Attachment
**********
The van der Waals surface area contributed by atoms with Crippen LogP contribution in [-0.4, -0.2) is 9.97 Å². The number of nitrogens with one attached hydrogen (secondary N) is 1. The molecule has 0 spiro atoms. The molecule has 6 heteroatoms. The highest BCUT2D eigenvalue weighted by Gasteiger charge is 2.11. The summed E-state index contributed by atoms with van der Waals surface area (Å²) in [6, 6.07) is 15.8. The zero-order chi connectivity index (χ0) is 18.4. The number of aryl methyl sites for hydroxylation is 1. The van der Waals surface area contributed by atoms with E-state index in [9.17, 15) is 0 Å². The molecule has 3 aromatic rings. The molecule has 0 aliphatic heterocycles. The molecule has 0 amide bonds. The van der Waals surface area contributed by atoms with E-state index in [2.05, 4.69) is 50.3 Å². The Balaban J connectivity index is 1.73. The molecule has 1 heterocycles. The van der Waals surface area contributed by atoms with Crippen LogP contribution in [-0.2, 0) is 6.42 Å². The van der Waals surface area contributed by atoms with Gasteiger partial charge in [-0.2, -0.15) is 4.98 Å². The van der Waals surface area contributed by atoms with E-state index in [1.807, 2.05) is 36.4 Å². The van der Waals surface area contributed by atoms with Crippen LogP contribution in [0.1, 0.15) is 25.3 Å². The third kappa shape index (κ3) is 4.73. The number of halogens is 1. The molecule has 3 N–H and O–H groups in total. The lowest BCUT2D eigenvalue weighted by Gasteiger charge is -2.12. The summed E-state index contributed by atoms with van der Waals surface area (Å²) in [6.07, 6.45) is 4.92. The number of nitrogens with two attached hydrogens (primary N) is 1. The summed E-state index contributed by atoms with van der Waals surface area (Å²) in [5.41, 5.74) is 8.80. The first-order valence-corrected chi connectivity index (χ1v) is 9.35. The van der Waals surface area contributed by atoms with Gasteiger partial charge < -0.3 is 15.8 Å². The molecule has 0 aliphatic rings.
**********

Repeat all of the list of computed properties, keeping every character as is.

The van der Waals surface area contributed by atoms with Crippen LogP contribution in [-0.4, -0.2) is 9.97 Å². The number of nitrogens with one attached hydrogen (secondary N) is 1. The molecule has 0 spiro atoms. The molecule has 6 heteroatoms. The highest BCUT2D eigenvalue weighted by Gasteiger charge is 2.11. The summed E-state index contributed by atoms with van der Waals surface area (Å²) in [6, 6.07) is 15.8. The zero-order chi connectivity index (χ0) is 18.4. The number of aryl methyl sites for hydroxylation is 1. The van der Waals surface area contributed by atoms with E-state index in [9.17, 15) is 0 Å². The molecule has 3 aromatic rings. The molecule has 0 aliphatic heterocycles. The molecule has 0 amide bonds. The van der Waals surface area contributed by atoms with E-state index in [2.05, 4.69) is 50.3 Å². The Balaban J connectivity index is 1.73. The molecule has 1 heterocycles. The van der Waals surface area contributed by atoms with Crippen LogP contribution in [-0.2, 0) is 6.42 Å². The van der Waals surface area contributed by atoms with Gasteiger partial charge in [-0.2, -0.15) is 4.98 Å². The van der Waals surface area contributed by atoms with E-state index in [1.807, 2.05) is 36.4 Å². The van der Waals surface area contributed by atoms with Crippen LogP contribution in [0.1, 0.15) is 25.3 Å². The third kappa shape index (κ3) is 4.73. The number of halogens is 1. The molecule has 3 N–H and O–H groups in total. The lowest BCUT2D eigenvalue weighted by Gasteiger charge is -2.12. The summed E-state index contributed by atoms with van der Waals surface area (Å²) in [6.07, 6.45) is 4.92. The number of nitrogens with two attached hydrogens (primary N) is 1. The summed E-state index contributed by atoms with van der Waals surface area (Å²) in [5.41, 5.74) is 8.80. The first-order valence-corrected chi connectivity index (χ1v) is 9.35. The van der Waals surface area contributed by atoms with Gasteiger partial charge < -0.3 is 15.8 Å². The molecule has 0 aliphatic rings.